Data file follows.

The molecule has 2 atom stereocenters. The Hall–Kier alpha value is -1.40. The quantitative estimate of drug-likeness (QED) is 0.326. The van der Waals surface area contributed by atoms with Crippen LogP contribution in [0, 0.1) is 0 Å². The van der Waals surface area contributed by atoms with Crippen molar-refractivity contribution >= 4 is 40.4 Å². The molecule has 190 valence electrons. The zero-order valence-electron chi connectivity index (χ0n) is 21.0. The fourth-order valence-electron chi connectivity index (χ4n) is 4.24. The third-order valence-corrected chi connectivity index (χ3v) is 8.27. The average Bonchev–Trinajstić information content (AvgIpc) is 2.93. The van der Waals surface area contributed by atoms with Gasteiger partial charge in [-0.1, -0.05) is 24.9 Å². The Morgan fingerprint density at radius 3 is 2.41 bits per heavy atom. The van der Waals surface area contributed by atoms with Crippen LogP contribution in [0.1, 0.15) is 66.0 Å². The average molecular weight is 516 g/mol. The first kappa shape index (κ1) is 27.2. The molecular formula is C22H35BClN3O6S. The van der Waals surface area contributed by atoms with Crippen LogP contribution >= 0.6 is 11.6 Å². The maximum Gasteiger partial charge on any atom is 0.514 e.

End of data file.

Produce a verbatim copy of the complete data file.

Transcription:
The molecule has 2 atom stereocenters. The Hall–Kier alpha value is -1.40. The quantitative estimate of drug-likeness (QED) is 0.326. The van der Waals surface area contributed by atoms with Crippen LogP contribution in [0, 0.1) is 0 Å². The van der Waals surface area contributed by atoms with Crippen molar-refractivity contribution >= 4 is 40.4 Å². The molecule has 190 valence electrons. The zero-order valence-electron chi connectivity index (χ0n) is 21.0. The fourth-order valence-electron chi connectivity index (χ4n) is 4.24. The third-order valence-corrected chi connectivity index (χ3v) is 8.27. The average Bonchev–Trinajstić information content (AvgIpc) is 2.93. The van der Waals surface area contributed by atoms with Gasteiger partial charge in [-0.1, -0.05) is 24.9 Å². The Morgan fingerprint density at radius 3 is 2.41 bits per heavy atom. The van der Waals surface area contributed by atoms with Crippen LogP contribution in [0.1, 0.15) is 66.0 Å². The average molecular weight is 516 g/mol. The first kappa shape index (κ1) is 27.2. The molecular formula is C22H35BClN3O6S. The van der Waals surface area contributed by atoms with Crippen LogP contribution >= 0.6 is 11.6 Å². The maximum Gasteiger partial charge on any atom is 0.514 e.